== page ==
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Izmir’s Faded Glory

Ari Greenspan and Ari Z. Zivotofsky

Centuries of vibrant Jewish life have left their fingerprints in the Turkish city of Izmir. The souk, the cemetery, even the hospital — all whisper of the Jews who lived and thrived here. On a recent visit, Ari and Ari soaked up the rich history in Izmir’s unusual shuls and sites, and reacquainted the dwindling Jewish community with matzoh, Havdalah, and the true meaning of freedom.

Wednesday, May 25, 2011

Several hundred years ago, the Turkish city of Izmir was one of the leading centers of Judaism. Yet today, the city that was home to Rav Chaim Palagi, Rav Chaim Benvenisti, and many other gedolim — as well as, l’havdil elef havdalos, the infamous Shabbtai Zvi — can barely cobble together a single minyan. With the city’s Jewish population in precipitous decline, we seized the chance to visit while there were still children to teach, old men from whom to garner venerated traditions, and shuls from the sixteenth century still open to visitors.

Two communities had asked us to bake with them shmurah matzoh. During a stopover in a Viennese airport, we got an eerie hint at the irony of matzoh tutorials in Izmir: our reading material of choice was the mid-nineteenth century Bitul Moda’ah, the booklet printed during the great machine matzoh debate that permitted machine-made matzoh. The booklet’s author, Rabbi Yosef Shaul Nathanson, contended that matzoh of any shape was valid, since the venerable Torah community of Izmir had a tradition to bake square matzoh. Sitting there in the airport of Vienna, with a matzoh-baking trip to Izmir next on our itinerary, we felt the hand of history on our shoulders.

Izmir’s Jewish heyday is a thing of the past. The former stronghold of Jewish life, historically known as Smyrna and home to tens of thousands of religious Jews, now houses about 1,500 Jews. Most of the city’s 4 million residents have never met a Jew (though a recent poll showed a majority of Izmirites saying they wouldn’t want to have a Jewish neighbor). Where prominent rabbis, shuls, and yeshivos filled the streets, there is no longer even one Jewish school. Izmir’s Jewish presence can still be seen and felt in unexpected places, however.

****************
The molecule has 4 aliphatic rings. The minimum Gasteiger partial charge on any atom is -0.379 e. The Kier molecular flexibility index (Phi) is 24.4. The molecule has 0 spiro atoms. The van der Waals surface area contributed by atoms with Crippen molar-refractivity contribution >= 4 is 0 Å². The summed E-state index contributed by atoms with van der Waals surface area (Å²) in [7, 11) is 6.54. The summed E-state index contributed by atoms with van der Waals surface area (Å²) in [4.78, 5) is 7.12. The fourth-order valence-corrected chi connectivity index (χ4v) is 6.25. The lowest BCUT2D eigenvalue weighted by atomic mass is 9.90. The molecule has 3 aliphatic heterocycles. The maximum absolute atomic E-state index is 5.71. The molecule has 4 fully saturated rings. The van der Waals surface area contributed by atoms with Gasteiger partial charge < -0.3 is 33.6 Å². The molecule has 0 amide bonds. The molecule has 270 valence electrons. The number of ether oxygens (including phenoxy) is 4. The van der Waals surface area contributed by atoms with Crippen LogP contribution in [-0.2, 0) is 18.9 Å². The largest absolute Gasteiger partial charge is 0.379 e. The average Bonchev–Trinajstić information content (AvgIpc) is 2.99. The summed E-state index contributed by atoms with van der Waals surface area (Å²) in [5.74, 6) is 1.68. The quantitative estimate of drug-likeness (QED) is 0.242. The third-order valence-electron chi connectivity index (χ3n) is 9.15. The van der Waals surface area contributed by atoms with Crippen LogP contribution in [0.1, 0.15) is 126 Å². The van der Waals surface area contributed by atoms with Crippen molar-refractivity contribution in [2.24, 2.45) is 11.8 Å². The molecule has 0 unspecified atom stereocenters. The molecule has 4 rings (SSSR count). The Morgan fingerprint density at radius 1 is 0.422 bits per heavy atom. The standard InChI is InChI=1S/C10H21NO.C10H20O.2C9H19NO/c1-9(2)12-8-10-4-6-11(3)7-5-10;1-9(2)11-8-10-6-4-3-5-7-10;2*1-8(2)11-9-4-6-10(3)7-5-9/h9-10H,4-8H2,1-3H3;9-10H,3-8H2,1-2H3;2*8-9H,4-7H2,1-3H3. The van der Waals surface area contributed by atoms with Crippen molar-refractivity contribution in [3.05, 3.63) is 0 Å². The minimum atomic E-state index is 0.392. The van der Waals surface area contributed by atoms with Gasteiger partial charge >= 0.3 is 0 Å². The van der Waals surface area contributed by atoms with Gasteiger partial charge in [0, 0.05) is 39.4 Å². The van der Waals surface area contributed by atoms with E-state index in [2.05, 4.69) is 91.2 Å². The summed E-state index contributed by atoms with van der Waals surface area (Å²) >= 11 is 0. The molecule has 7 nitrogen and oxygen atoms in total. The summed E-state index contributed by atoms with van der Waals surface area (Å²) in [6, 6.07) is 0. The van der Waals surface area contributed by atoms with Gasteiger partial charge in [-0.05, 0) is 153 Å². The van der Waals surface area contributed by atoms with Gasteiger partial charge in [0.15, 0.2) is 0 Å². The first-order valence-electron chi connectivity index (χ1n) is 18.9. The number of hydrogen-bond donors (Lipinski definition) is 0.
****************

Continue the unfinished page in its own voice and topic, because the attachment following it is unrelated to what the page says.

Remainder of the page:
Not far from the old Jewish quarter is the Asansör (literally, the “elevator”), a popular tourist site. The elevator was built in 1907 to ease access between Mithatpaşa and Halilrifatpaşa streets, situated respectively in Izmir’s Lower and Upper City and separated by a steep cliff that until then was traversed by climbing 155 steps. The elevator was initially water operated, but was replaced by an electrical version in 1985, and modernized in 1994. We entered the elevator tower, rode to the top, saw the amazing view of the Gulf of Izmir and the bay, and then rode back down.

On our way out, we did a double take: above the doorway was an inscription in Turkish and Hebrew, dated 5688/1907. It turns out that this wonderful addition to early twentieth-century Izmir was a private contribution by Jewish businessman Nesim Levi Bayraktaroğlu. He built it as a gift to the people of Izmir. It of course also benefited the Jews, who frequented many shuls located right near the bottom of the elevator, and another one in the neighborhood at the top, with the apt moniker of Rosh HaHar.

 

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